- By Joshua Keating
Joshua Keating is associate editor at Foreign Policy and the editor of the Passport blog. He has worked as a researcher, editorial assistant, and deputy Web editor since joining the FP staff in 2007. In addition to being featured in Foreign Policy, his writing has been published by the Washington Post, Newsweek International, Radio Prague, the Center for Defense Information, and Romania's Adevarul newspaper. He has appeared as a commentator on CNN International, C-Span, ABC News, Al Jazeera, NPR, BBC radio, and others. A native of Brooklyn, New York, he studied comparative politics at Oberlin College.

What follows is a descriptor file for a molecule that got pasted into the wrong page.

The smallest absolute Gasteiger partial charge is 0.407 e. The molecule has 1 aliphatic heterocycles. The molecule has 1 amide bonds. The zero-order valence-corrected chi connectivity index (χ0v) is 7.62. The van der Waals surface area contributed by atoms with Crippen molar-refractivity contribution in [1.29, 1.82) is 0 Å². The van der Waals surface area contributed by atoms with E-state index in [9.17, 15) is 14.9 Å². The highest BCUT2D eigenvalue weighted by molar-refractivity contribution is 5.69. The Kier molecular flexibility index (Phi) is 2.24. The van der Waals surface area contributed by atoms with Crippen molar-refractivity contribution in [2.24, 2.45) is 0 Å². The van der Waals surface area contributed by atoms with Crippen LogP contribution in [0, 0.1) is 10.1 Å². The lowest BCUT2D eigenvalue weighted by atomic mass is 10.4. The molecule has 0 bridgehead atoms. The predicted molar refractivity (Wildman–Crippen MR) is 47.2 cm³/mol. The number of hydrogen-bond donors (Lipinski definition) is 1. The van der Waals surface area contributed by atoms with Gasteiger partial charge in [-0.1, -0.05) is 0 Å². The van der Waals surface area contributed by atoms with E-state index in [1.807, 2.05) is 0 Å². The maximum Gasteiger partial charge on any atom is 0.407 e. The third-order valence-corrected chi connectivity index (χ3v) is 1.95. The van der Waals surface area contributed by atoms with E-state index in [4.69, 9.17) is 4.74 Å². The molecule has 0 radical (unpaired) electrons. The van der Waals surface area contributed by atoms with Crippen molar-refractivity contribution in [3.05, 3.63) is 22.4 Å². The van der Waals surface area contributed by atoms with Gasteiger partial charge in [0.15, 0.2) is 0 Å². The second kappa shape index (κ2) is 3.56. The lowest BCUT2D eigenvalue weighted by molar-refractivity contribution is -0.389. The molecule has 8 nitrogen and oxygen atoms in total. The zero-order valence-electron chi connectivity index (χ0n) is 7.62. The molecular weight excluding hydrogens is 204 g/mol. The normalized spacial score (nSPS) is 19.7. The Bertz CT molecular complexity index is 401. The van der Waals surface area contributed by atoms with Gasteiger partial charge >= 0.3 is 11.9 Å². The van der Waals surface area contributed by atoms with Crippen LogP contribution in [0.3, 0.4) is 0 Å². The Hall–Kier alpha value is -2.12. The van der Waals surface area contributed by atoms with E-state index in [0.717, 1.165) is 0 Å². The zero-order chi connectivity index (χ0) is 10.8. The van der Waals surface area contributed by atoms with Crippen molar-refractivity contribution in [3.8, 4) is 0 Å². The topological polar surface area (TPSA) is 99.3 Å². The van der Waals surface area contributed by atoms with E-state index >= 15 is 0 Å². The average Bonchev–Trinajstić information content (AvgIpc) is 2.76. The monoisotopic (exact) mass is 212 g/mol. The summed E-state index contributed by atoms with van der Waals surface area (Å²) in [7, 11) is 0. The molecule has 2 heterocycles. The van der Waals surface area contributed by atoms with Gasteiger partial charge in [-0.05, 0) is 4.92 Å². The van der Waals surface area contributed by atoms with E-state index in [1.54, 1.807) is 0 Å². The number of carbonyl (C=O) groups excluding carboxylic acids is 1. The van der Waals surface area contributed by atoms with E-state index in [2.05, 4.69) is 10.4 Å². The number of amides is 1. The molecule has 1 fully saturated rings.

The miniskirt and the hijab (the traditional Islamic headscarf) might be on opposite ends of the women’s fashion spectrum, but they’ve found a common enemy in the government of Uzbekistan which deems both items “alien” to Uzbek culture and hazardous to your health. From RFE/RL’s TransMission blog:
Speaking in a 25-minute long, prime-time television program aired this week, Uzbek officials and doctors cited health and security reasons to condemn both the hijab and the miniskirt.
“Some religious extremist women carried guns under their hijab,” warned an official from the state religious committee in the television program called “Tahdid” (“Threat”).
The hijab can also cause oxygen and calcium deficiencies, warned doctors. As for women who wear miniskirts, they were advised to dress with “moderation” to prevent susceptibility to all kinds of infections and other unspecified health problems.
Tajikistan apparently tried to do something similar in 2007, banning both garments on university campuses. According to TransMission, the hijab ban was more effective than the miniskirt one.
ALI YUSSEF/AFP/Getty Images